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his life to the study of these fossils. It can not be said, however, that he was entirely moulded by Agassiz, for Hyatt was a fearless and independent thinker, and though modest in the expounding of his views, he nevertheless clung tenaciously to his own opinions.

Few men of science have been so free from egotism as was he. He was a kind friend to many a young student of Harvard, for he never seemed to lose his contact with youthful thought, and delighted to receive instruction from old and young and every one great or small around him. In his address before the Agassiz Association in Mechanics Hall in Boston he tells of this, and unwittingly gives us a charming picture of his own generous mind and kindly heart. He was speaking of things the association might do to disseminate an understanding of natural history, and told of his friendship with an old farmer who had formed some geological theories of his own and who knew Professor Hyatt simply as "the man as studies rocks." Hyatt says:

The wonder and delight in his old, wrinkled, weather-beaten face on finding that his ideas were not merely local, but universally true, and what he had thought out was not ridiculed but regarded with respect was a sight I have never forgotten.

He concluded this address by saying:

The minerals, the rocks, the plants, the animals, the earth, the planets and the stars are full of facts unknown as yet to us. These are nature's books, the volumes are everywhere and no one is so poor that he can not have access to them—these are the books of the future, and eventually we shall have them collected in museums and issued as printed volumes now are for the instruction of the people.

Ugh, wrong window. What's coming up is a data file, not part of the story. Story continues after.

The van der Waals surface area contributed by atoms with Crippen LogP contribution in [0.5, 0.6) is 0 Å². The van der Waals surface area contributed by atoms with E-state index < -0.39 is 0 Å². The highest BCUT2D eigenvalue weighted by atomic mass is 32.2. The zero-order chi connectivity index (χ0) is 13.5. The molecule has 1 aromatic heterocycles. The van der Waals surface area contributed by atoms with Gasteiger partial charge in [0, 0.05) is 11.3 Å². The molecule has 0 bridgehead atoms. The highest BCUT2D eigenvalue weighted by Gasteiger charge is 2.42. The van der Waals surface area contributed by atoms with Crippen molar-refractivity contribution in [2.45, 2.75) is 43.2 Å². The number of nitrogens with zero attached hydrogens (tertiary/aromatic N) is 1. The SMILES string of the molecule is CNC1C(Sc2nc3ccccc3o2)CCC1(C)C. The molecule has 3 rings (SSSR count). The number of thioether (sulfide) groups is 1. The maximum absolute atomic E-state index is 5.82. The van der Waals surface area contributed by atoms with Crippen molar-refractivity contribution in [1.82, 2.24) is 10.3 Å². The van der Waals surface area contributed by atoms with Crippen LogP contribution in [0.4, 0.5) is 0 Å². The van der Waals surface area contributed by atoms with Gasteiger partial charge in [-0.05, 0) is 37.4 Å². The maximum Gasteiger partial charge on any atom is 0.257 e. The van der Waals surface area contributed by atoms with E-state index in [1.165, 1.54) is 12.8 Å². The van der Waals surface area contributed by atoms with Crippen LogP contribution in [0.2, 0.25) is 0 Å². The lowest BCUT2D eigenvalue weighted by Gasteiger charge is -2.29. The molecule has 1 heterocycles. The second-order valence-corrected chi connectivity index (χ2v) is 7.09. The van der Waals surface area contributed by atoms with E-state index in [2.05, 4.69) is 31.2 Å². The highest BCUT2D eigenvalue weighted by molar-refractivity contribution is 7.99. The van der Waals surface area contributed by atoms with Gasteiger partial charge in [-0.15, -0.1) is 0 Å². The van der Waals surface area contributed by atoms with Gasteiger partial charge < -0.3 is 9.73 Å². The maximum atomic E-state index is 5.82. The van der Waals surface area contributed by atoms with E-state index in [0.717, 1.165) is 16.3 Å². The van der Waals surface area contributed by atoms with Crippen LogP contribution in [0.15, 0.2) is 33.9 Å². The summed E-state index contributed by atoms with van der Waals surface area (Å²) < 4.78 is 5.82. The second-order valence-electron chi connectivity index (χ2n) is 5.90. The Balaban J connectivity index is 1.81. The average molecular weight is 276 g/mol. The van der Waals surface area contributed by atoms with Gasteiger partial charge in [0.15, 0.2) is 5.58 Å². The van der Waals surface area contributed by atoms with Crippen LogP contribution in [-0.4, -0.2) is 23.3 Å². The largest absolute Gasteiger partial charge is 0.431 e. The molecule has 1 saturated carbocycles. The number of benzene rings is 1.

In 1863 Hyatt graduated from Harvard with the degree of B.S., his scholarly standing being higher than that of any of Agassiz's pupils who had until then obtained this degree.

His inclinations were all for science, but the civil war had broken out and he felt it his duty to serve in the Union Army. His mother he succeeded in persuading into an acceptance of his views, but it was far otherwise with the remaining members of his family, from whom he became estranged only to be reunited after years of silence. He aided in raising a militia company in Cambridge and enlisted as a private, but was almost immediately commissioned a lieutenant and afterwards promoted to be a captain of the 47th Massachusetts regiment. For a time he was stationed upon Cape Cod and afterwards ordered to New Orleans, where he served as aide-de-camp on General Emory's staff.

I have a letter of this period written by the late Professor N. S. Shaler to their mutual friend, George H. Emerson, in which he says:

So Hyatt has gone into the smoke of the great battle. May God defend him and grant him immunity from the fate of so many of our brave. He will win success and will make at once a good follower and an equally good leader.

The war being over, he was honorably discharged, and returned to Cambridge in 1865 to continue his studies. Louis Agassiz at once